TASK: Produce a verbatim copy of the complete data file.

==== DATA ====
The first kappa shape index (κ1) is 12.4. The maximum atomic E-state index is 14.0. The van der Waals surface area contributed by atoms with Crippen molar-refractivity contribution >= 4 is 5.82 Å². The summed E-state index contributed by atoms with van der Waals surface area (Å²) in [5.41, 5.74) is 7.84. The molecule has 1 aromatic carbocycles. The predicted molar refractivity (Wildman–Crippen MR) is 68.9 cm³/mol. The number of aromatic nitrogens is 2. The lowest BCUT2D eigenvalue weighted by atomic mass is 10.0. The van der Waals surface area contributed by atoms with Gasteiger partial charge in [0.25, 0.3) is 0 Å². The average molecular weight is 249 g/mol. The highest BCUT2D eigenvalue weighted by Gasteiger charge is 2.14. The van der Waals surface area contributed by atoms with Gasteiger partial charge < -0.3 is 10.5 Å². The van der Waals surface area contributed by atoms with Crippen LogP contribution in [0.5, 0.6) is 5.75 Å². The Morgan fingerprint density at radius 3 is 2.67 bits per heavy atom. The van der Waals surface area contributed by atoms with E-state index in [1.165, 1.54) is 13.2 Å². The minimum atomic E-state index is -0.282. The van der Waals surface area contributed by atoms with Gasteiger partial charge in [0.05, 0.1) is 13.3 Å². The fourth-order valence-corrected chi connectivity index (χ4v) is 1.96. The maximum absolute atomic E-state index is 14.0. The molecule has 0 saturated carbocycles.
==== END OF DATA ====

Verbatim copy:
The first kappa shape index (κ1) is 12.4. The maximum atomic E-state index is 14.0. The van der Waals surface area contributed by atoms with Crippen molar-refractivity contribution >= 4 is 5.82 Å². The summed E-state index contributed by atoms with van der Waals surface area (Å²) in [5.41, 5.74) is 7.84. The molecule has 1 aromatic carbocycles. The predicted molar refractivity (Wildman–Crippen MR) is 68.9 cm³/mol. The number of aromatic nitrogens is 2. The lowest BCUT2D eigenvalue weighted by atomic mass is 10.0. The van der Waals surface area contributed by atoms with Gasteiger partial charge in [0.25, 0.3) is 0 Å². The average molecular weight is 249 g/mol. The highest BCUT2D eigenvalue weighted by Gasteiger charge is 2.14. The van der Waals surface area contributed by atoms with Gasteiger partial charge < -0.3 is 10.5 Å². The van der Waals surface area contributed by atoms with Crippen LogP contribution in [0.5, 0.6) is 5.75 Å². The Morgan fingerprint density at radius 3 is 2.67 bits per heavy atom. The van der Waals surface area contributed by atoms with E-state index in [1.165, 1.54) is 13.2 Å². The minimum atomic E-state index is -0.282. The van der Waals surface area contributed by atoms with Gasteiger partial charge in [0.05, 0.1) is 13.3 Å². The fourth-order valence-corrected chi connectivity index (χ4v) is 1.96. The maximum absolute atomic E-state index is 14.0. The molecule has 0 saturated carbocycles.